I hated physical education at school. Cross-country was the worst: cold, boring and lung-burning. “Run, don’t walk!” the teacher would shout as we jogged reluctantly through the mud, only to walk as soon as we were out of sight.
Over the following four decades, my PE teacher’s angry barks have been echoed in the constant media reports telling me that I should run, whether informing me that jogging could increase my lifespan by years or that training for a marathon would make my heart younger.
The benefits of exercise are huge. If it were a drug, it would be a miracle cure. It keeps our hearts strong and blood vessels supple, lessens chronic inflammation and reduces the harmful effects of stress.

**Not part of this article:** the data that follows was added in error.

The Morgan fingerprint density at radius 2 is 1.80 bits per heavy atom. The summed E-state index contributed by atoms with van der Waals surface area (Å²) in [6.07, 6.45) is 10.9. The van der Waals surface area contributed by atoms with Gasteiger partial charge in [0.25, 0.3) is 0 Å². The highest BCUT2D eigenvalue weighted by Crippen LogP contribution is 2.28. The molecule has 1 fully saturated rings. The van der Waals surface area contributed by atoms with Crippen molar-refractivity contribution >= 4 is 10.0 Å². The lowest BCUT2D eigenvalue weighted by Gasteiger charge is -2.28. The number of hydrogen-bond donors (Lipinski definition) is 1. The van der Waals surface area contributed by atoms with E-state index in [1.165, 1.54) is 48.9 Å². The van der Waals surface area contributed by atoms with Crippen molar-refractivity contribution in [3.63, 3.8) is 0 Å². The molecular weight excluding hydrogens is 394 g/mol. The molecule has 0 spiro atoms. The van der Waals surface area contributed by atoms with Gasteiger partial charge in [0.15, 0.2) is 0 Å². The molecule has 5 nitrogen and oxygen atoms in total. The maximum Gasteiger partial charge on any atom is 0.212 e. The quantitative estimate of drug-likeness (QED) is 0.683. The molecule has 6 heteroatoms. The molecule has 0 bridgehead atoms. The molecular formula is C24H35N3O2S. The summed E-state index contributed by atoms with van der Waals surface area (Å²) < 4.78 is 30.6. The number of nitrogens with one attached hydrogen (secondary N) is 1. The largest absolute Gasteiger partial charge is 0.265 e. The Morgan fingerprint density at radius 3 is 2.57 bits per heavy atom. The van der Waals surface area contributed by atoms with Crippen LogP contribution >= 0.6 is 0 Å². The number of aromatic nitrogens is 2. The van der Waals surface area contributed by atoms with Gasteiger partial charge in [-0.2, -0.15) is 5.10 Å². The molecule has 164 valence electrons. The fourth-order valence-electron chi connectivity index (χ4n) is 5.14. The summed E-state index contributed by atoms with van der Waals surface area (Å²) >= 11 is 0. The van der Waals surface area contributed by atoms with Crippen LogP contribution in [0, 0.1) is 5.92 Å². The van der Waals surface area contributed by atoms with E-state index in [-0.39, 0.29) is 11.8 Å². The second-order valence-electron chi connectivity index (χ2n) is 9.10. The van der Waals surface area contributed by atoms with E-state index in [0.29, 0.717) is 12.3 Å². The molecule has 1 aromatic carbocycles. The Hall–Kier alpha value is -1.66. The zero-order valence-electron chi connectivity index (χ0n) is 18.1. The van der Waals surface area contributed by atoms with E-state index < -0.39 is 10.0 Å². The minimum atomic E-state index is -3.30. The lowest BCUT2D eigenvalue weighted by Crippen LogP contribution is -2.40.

But do we need to run to get the benefits or can we get a sufficient dose just from walking in the limited time we have for exercise? And what about those who warn about the toll on joints from pounding the pavement? It is common knowledge that running causes arthritis and ruins the knees and hips – but does the evidence back this up? I wanted to find out if my PE teacher’s mantra was right.
The idea that running is the best exercise for us – indeed, that it is part of what makes us human – has many champions. Among them is Daniel Lieberman at Harvard University, who maintains that we evolved to run long distances. He thinks that our now largely untapped talent for persistence hunting – chasing animals over long distances – in hot conditions gives us an edge over.